Legacy systems are a familiar conundrum for the buy-side industry. Firms have to weigh up the perils and potential costs associated with attempting to remove ageing architecture (with inherent operational risks, limited scalability and restricted interoperability) against the potential benefits of having a more modern, efficient application.
More often than not, the pain of replacing obsolete yet pervasive software is too much to bear. Any firm that
wants to supplant a large legacy system will probably take three years doing so and spend an inordinate amount of money – with the ever-present danger that by the time it has been substituted, the new system will have become almost a legacy in itself, as business needs and market drivers evolve.
Furthermore, who defines what is a ‘legacy system’? Technologists will assert that you should be using the latest and greatest application on the market, with the most up-to-date language. Meanwhile systems administrators might imply that anything with 32-bit architecture is now redundant. Risk professionals might suggest that some old code that is not patched with the latest security updates should be replaced. There are also resource-restricted legacy systems: for example, where it is exceptionally difficult (or expensive) to find a programmer for dated languages such as COBOL. With little agreement on what even constitutes legacy software, what then is the way forward for buy-side firms? Could APIs provide an answer?
The primary purpose of effective APIs is getting software systems to talk to other systems. The process involves technology-agnostic messages that are written in an open standard (like XML) that most systems can readily consume or interrogate. A good example of the application of APIs in everyday life is the Citymapper app. When a user enters a target destination in say London, the app will call the Transport for London API as well as others such as Uber, aggregating data from multiple sources into one user interface. Money comparison sites operate in much the same way.
With little agreement on what even constitutes legacy software, what then is the way forward for buy-side firms? Could APIs provide an answer?
Yet within asset management an API is a very loose term. Different perspectives on the same data mean that finding consistency in APIs is almost impossible. APIs can be technology-agnostic, but they can also be either proprietary or open source. The way firms communicate within the protocol can also vary according to different vendors. This lack of standardisation in APIs is certainly one issue that the software industry needs to overcome if APIs are to reach their potential.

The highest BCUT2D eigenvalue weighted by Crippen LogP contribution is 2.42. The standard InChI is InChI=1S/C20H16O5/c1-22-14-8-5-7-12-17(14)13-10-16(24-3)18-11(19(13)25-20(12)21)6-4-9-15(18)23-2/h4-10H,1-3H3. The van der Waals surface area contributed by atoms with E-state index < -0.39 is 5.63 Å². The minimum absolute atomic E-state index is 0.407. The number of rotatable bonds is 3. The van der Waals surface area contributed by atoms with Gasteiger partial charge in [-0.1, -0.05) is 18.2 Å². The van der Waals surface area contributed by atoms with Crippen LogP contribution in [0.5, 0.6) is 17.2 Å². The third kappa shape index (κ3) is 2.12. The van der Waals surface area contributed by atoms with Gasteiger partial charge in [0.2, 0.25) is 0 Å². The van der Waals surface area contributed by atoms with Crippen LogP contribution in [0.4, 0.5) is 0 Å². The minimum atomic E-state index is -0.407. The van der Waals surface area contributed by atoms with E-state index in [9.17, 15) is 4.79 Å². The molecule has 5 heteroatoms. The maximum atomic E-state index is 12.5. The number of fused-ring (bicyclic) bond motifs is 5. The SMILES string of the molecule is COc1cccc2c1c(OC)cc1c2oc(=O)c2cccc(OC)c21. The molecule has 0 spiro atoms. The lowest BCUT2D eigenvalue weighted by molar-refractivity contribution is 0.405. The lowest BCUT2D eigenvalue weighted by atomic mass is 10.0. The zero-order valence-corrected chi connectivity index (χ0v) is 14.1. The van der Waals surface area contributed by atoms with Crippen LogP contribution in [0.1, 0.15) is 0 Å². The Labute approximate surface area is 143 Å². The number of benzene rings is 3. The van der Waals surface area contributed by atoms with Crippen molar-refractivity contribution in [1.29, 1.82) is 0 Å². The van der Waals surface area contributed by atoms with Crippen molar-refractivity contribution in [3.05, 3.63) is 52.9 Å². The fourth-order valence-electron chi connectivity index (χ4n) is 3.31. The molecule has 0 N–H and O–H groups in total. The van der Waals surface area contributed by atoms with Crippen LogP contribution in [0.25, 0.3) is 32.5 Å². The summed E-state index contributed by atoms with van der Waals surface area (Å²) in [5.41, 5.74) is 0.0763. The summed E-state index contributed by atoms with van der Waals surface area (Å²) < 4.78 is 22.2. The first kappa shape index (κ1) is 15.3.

For most asset management firms, data is king; the ability to acquire data in as close to real-time as possible is where the power lies. The method by which asset managers retrieve their data therefore has to be the easiest, quickest and most consistent way possible. For this reason they are increasingly turning to APIs at every opportunity, rather than continually building local interfaces between systems. The asset management industry is therefore moving ahead in its development and utilisation of APIs.
Within our own post-trade processing system (Salerio), we have used APIs to help our clients overcome legacy issues in order to present information regarding the meaningful events within the trade lifecycle. Asset managers want to capture when a trade transitions through its key states, allowing them to report to investors/clients or conduct further analytics as close to real-time as possible.
Furthermore, an outsourcer (securities services/investor services company) might just want to pull data out of a post-trade system to use within a client portal service, enabling its clients to view what is happening with their trades in near real-time. By utilising an API, the outsourcer can access the data in a consistent manner without being concerned about data extracts or interface delays.
Asset managers want to capture when a trade transitions through its key states, allowing them to report to investors/clients or conduct further analytics as close to real-time as possible.
On the other hand, an asset manager may wish to analyse the data more closely, perhaps to automate processes using AI to minimise user interactions associated with trade exceptions. With a consistent API and data set, buy-side companies can concentrate resources on the ‘value add’ rather than the mechanics of accessing the data in the first place.
Will APIs provide the means for buy-side companies to finally ‘kill off’ their tired, old technology? I would argue that APIs enable them to ‘insulate’ legacy systems, rather than having the enormous cost and disruption by trying to replace them. If a buy-side firm can utilise APIs between legacy systems and the outside world, this will remove much of the pain and risk associated with dated technology. Through the effective deployment of APIs, companies can isolate systems while exposing the data. They can have easier access to the data without having to worry about the nature of the technology, because whatever is consuming or interacting with the data is technology-agnostic with respect to other systems.
Rather than sounding the death knell for legacy systems, APIs can extend their life-span. In uncertain days such as these, it may be the pragmatic way forward for many institutions with ageing architecture.